But not place three: Looking across the Drina, Dado Topić provided the interval entertainment at the Serbian Eurovision pre-selection in the company of Marija Šestić, Alenka Gotar, and Karolina Gocheva - in their capacity as the already-selected Croatian, Bosnian, Slovenian and Macedonian participants. Absent, however, was the Montenegrin representative Stevan Faddy, suggesting that even now the Montenegrins aren't themselves on hand to cause a fuss during Belgrade's final, Belgrade is perfectly capable of making a fuss out of them. Wouldn't it serve all concerned right if Montenegro and Serbia exchanged 12 points in May?

As for the Serbian contestants themselves, Belgrade Blog has been keeping an eye on those: the handful of audience-drawing pop-folk singers, headed by Mira Škorić, dropped out at the semi-final stage (seemingly one thing one can always rely on at Beovizija: even, or perhaps especially, Jelena Karleuša came bottom of the semi in 2004) and the final - ongoing as the Gazette writes - is being contested between various cod-Latino numbers, ambitious ethno (Slobodan Trkulja and Balkanopolis), and the fans' favourite Marija Šerifović with yet another Lane moje rehash. Which is by no means a disadvantage, thinking of the success of Hari Mata Hari's Lejla in 2006.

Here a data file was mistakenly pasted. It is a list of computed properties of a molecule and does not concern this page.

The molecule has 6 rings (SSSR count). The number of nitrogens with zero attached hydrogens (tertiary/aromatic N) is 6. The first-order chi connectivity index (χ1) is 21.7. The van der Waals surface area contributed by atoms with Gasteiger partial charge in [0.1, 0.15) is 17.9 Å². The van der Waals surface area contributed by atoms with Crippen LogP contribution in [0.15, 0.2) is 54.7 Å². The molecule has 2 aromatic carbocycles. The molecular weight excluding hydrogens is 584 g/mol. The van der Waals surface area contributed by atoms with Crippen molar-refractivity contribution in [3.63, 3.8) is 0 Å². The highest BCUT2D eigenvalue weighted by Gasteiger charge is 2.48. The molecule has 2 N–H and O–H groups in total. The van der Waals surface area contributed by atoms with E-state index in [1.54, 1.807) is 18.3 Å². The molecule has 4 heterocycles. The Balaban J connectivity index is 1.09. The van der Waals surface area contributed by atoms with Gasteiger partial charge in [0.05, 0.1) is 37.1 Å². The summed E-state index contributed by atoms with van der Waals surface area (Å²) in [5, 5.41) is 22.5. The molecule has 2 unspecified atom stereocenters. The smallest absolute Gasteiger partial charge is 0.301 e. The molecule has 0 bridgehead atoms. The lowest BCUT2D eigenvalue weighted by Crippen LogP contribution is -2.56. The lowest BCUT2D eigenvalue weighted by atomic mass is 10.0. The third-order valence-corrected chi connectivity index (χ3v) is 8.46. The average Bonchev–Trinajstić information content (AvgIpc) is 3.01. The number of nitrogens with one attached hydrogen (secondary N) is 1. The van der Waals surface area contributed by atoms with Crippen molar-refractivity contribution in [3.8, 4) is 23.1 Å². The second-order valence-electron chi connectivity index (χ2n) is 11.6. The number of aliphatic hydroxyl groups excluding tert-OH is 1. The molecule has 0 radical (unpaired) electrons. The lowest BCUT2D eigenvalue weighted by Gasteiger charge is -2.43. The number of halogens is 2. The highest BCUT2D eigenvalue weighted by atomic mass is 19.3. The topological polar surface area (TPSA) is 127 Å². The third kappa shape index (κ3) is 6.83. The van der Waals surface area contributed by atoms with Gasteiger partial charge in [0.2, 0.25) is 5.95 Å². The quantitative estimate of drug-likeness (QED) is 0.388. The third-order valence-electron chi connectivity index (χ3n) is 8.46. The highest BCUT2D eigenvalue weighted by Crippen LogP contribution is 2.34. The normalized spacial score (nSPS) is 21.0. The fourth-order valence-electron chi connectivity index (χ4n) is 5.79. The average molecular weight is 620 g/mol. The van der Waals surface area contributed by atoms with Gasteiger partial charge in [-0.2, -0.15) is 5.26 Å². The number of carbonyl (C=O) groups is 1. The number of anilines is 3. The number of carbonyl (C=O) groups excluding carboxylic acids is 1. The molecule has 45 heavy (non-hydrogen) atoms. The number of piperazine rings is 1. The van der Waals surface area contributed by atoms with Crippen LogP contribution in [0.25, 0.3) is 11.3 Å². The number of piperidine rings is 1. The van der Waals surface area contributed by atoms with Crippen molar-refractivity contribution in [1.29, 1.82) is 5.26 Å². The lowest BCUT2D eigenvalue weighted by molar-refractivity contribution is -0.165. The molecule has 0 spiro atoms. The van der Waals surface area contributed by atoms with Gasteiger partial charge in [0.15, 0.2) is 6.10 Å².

Although, chances are Šerifović wouldn't make it on to Croatian radio half as often...

UPDATE: Stevan Faddy has joined the interval mini-reunion. Not that the Sava Centar audience seem particularly happy with it, but if they've been patient enough to sit through Mambo jumbo serbiano...

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Monday, March 05, 2007

Dora 2007: The Votes Are In

So it's Dragonfly and Dado Topić to represent Croatia at Eurovision in Helsinki: an uncontroversial enough choice, although Topić's intention to sing entirely in English might have been unthinkable a few years ago.